- I've mentioned before that the easiest way to give yourself nightmares is to eat carbs in the evening -- that spikes your glucose, which spikes your insulin, which keeps you from burning fat for fuel while you're sleeping and after your glucose has already been burned up. (And obviously you can't snack on more carbs while you're sleeping to get another quick fix of glucose, though for many this simply causes them to get up in the middle of the night for some chips, popcorn, bread, cookies, etc.) So refraining from eating carbs later in the day will drastically improve your sleep, if you're used to eating potatoes, muffins, soda, pizza, pasta, etc. in the evening.
But I've been playing around with not eating anything in the evening every now and then, just to see if there's anything to the intermittent fasting idea. Whenever I do this, I always wake up and get out of bed right away, and never feel more energized. Having used this strategy to great success this morning when I had to wake up at 7am to take a final exam -- and I am not a morning person -- I'm going to stick with it.
How does it work? Let's remember what a meal is -- it's an information signal to your body when it's planning what to do in the near term. Food is not fuel in the short term. If it were, then after eating a decent-sized or large meal, you'd be brimming over with fuel and feel like or at least be capable of lots of activity. In reality, eating a big meal lays you out and nothing could be more impossible than vigorous activity. This mistaken view of food's role comes from our rationalistic worldview, where we impose our own reasons on how the world works, rather than study it empirically. Someone thought up the analogy between food for the body and fuel for the lantern or car, and others found this plausible enough, not bothering to run a basic reality check.
Food does provide fuel for the longer term, but it takes quite awhile for your digestive system to process and store it. Similarly, it's not like when you eat a large amount of salmon, you grow bigger muscles within a matter of hours. In the near term, a meal is an information signal that tells your body that its main job -- finding and eating food -- has been taken care of, so don't bother yourself too much with the types of activities that are involved in getting your next meal, such as physical exertion. (On a mechanistic level, digestion activates the parasympathetic nervous system, which controls the "chill out" functions and inhibits the sympathetic nervous system, which controls the "fight, flight, fright, and fuck" functions.)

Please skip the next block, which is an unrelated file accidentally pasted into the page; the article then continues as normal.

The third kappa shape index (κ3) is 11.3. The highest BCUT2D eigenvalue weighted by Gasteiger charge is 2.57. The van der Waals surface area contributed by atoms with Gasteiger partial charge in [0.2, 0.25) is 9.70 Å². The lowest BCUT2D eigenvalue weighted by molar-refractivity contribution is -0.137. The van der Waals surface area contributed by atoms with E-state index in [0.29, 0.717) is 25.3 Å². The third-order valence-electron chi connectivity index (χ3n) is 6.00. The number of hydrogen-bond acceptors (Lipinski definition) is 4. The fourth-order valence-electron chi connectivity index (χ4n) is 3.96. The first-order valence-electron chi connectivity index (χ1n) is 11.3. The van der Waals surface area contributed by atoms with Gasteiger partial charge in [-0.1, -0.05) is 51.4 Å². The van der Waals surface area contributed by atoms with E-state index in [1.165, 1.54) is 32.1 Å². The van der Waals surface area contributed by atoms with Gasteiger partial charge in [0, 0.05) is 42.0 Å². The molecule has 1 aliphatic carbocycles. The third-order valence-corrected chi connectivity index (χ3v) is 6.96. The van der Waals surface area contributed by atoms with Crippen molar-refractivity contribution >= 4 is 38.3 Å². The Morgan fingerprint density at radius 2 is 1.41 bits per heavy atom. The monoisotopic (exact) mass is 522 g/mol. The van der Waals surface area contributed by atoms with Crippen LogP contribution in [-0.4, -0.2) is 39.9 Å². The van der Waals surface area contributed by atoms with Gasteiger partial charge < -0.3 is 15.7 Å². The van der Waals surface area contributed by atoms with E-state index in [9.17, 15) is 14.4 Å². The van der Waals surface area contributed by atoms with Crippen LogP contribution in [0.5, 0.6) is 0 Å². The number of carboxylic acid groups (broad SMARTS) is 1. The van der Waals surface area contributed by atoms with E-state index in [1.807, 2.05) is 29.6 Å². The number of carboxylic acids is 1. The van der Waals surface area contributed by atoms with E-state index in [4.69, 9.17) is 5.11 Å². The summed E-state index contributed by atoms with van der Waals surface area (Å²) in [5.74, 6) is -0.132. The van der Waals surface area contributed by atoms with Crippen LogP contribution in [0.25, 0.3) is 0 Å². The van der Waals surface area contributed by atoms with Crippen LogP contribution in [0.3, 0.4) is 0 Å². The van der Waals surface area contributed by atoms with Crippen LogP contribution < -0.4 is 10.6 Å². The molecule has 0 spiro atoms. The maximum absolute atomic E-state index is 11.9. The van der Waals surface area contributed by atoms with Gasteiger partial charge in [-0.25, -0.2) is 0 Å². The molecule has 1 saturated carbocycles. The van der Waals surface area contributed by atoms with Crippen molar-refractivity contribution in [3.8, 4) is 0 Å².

If a meal tells your body to shut down and relax until your next big meal needs to be tracked down, then hunger tells your body the opposite -- be prepared to exert yourself and use up however much energy it takes to bring down the giraffe, climb up a tree to steal eggs, or whatever. Especially if you go to bed hungry, you'll have no trouble waking up on time or even early -- your body wants you to waste no time in securing food. If you go to bed with a really full stomach, your body figures you can sleep through and waddle around the better part of the next day and still be fine for fuel, given how much will be in reserve.
These effects all come without the use of caffeine or stronger stimulants.
- For the past several weeks I've experimented by including a lot more nuts and seeds into my diet to see what happened. I've concluded that I'm junking them altogether, aside from a handful here or there throughout the week -- nothing like a couple ounces a day. I was eating mostly almonds and pistachios, though also hazelnuts, and sometimes almond butter. It's hard for me to remember a time since I started low-carb eating when I haven't had many nuts or seeds, but it was like that at first, and then and now I feel better overall. During my high-nuts-and-seeds period, there were times when I'd just feel tired and out of it; thankfully that's gone.
The reason seems to be the high levels of phytic acid in nuts and seeds -- it's also high in pulses, legumes, and grains, but I don't touch that junk in the first place. It interferes with the absorption of many vitamins (including A and D, crucial to the immune system) and minerals, as well as hindering the processing of amino acids (protein). Unfortunately humans lack the enzymes that would break it down. So although nuts and seeds are a lot better than grains and legumes and pulses with respect to carb count, fat profile, and so on, they still have incredibly high levels of phytic acid. It doesn't even take eating pounds of almonds to do it; even moderate levels will interfere with digestion.